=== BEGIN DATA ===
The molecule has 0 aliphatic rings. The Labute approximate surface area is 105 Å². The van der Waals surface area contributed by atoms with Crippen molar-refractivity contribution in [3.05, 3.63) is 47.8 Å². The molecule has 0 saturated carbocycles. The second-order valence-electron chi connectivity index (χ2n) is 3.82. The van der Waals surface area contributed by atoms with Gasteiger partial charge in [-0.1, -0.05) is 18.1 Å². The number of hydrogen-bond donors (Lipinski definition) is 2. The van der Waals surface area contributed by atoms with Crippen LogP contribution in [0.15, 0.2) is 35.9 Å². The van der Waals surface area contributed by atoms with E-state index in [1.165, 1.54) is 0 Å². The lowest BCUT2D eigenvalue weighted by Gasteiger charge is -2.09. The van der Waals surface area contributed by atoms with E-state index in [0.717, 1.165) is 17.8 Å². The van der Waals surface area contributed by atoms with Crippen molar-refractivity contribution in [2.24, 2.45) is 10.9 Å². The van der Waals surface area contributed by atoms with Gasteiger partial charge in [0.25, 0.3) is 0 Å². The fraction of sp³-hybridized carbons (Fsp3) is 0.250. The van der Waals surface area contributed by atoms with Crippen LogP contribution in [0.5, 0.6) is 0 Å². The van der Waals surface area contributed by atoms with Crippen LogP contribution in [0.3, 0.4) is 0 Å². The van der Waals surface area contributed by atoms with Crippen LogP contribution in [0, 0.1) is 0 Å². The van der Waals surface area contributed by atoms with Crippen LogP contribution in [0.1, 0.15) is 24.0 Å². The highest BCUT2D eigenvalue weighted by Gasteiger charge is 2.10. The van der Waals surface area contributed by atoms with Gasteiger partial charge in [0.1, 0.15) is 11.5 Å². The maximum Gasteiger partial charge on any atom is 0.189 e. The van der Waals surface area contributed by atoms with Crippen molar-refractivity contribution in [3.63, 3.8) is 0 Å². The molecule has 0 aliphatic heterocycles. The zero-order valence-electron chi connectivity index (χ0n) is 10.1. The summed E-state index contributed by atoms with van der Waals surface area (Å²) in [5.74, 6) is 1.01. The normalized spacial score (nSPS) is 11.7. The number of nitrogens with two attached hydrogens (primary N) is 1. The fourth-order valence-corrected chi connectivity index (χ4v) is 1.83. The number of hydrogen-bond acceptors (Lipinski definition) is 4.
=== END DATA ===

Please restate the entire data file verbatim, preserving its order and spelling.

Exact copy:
The molecule has 0 aliphatic rings. The Labute approximate surface area is 105 Å². The van der Waals surface area contributed by atoms with Crippen molar-refractivity contribution in [3.05, 3.63) is 47.8 Å². The molecule has 0 saturated carbocycles. The second-order valence-electron chi connectivity index (χ2n) is 3.82. The van der Waals surface area contributed by atoms with Gasteiger partial charge in [-0.1, -0.05) is 18.1 Å². The number of hydrogen-bond donors (Lipinski definition) is 2. The van der Waals surface area contributed by atoms with Crippen LogP contribution in [0.15, 0.2) is 35.9 Å². The van der Waals surface area contributed by atoms with E-state index in [1.165, 1.54) is 0 Å². The lowest BCUT2D eigenvalue weighted by Gasteiger charge is -2.09. The van der Waals surface area contributed by atoms with E-state index in [0.717, 1.165) is 17.8 Å². The van der Waals surface area contributed by atoms with Crippen molar-refractivity contribution in [2.24, 2.45) is 10.9 Å². The van der Waals surface area contributed by atoms with Gasteiger partial charge in [0.25, 0.3) is 0 Å². The fraction of sp³-hybridized carbons (Fsp3) is 0.250. The van der Waals surface area contributed by atoms with Crippen LogP contribution in [0.5, 0.6) is 0 Å². The van der Waals surface area contributed by atoms with Crippen LogP contribution in [0.3, 0.4) is 0 Å². The van der Waals surface area contributed by atoms with Crippen LogP contribution in [0, 0.1) is 0 Å². The van der Waals surface area contributed by atoms with Crippen LogP contribution in [0.1, 0.15) is 24.0 Å². The highest BCUT2D eigenvalue weighted by Gasteiger charge is 2.10. The van der Waals surface area contributed by atoms with Gasteiger partial charge in [0.1, 0.15) is 11.5 Å². The maximum Gasteiger partial charge on any atom is 0.189 e. The van der Waals surface area contributed by atoms with Crippen molar-refractivity contribution in [3.63, 3.8) is 0 Å². The molecule has 0 aliphatic heterocycles. The zero-order valence-electron chi connectivity index (χ0n) is 10.1. The summed E-state index contributed by atoms with van der Waals surface area (Å²) in [5.74, 6) is 1.01. The normalized spacial score (nSPS) is 11.7. The number of nitrogens with two attached hydrogens (primary N) is 1. The fourth-order valence-corrected chi connectivity index (χ4v) is 1.83. The number of hydrogen-bond acceptors (Lipinski definition) is 4.